Andy Murray has been named Great Britain's flag-bearer for the opening ceremony of the 2016 Olympic Games at the Maracana Stadium in Rio de Janeiro on Friday night.
Murray weathered competition from Sir Bradley Wiggins, Nicola Adams and David Florence to become the first tennis player to land the honour.
"I am very proud to be selected," Murray said in a statement. "To represent your country at the Games is an unbelievable experience, but to lead out Team GB will be an incredible honour, the biggest in sport.
He clinched men's singles gold at the London 2012 Games as well as silver in the mixed doubles alongside Laura Robson.
Murray, 29, was the choice of a panel of British Olympic Association experts, who picked from nominations made by each of the respective national sports federations.
The Scot will head a British team of 366 competitors, although a sizeable proportion of the athletes are yet to arrive in Brazil.
Murray added: "This is my third Olympic Games and it is a very special competition for me. I obviously have great memories of London and I am 100 percent focused on winning here in Rio.
"The privilege of being the flag-bearer is a moment I will remember for the rest of my life and will certainly be one of the highlights of my career. I hope to do the team proud on Friday and wish all of the British athletes the best of luck for the Games ahead."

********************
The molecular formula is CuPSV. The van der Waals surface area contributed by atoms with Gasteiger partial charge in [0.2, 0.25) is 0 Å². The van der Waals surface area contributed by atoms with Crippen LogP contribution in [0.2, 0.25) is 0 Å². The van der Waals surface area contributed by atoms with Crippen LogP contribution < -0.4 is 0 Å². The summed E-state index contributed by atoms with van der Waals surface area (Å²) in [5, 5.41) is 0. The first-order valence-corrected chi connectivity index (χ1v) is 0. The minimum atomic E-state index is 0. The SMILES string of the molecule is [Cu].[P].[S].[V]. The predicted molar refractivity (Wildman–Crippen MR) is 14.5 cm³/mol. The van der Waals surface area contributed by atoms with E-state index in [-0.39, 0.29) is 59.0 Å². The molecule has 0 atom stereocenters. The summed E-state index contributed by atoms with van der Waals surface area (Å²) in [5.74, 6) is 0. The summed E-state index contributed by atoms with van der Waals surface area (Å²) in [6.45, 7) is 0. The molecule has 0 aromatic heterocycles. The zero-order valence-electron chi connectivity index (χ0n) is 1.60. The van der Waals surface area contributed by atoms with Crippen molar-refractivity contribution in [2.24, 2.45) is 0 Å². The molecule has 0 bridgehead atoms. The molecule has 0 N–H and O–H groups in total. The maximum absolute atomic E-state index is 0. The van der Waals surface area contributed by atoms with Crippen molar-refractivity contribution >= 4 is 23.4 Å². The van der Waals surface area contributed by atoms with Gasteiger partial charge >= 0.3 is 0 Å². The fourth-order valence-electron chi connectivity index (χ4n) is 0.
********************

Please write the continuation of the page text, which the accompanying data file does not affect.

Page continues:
Murray, who won Wimbledon for a second time last month, follows in the footsteps of fellow Scot Sir Chris Hoy, with the cyclist leading out Team GB at London 2012.
The team's chef de mission Mark England, who headed the panel for the final selection, said a conversation with Murray convinced him the three-time Grand Slam winner was a worthy choice.
He said: "There are a great number of outstanding athletes on this team, from Nicola Adams who I made flag-bearer in Baku, to Sir Bradley Wiggins, unquestionably one of our greatest ever Olympians.
"When I asked Andy to lead our team out it was received with a humility and grace that is befitting of the values of Team GB. It was an emotional moment for him personally, and for this team.
"I will be incredibly proud to hear him address the team and I have no doubt he will inspire our athletes and the nation alike."
Murray is the second seed in the men's singles, behind world No. 1 Novak Djokovic, who paid tribute to his rival at Serbia's Olympic team news conference.
Djokovic said: "Absolutely deserved. He's globally recognised not just as a tennis player but an athlete. He has done so much for Great Britain, he has won gold and silver in London, he has won [the] Davis Cup.
"I've known him for a very long time and I know how much he cares about playing for his country so being a flag-carrier for the opening ceremony is something that is absolutely deserved for him."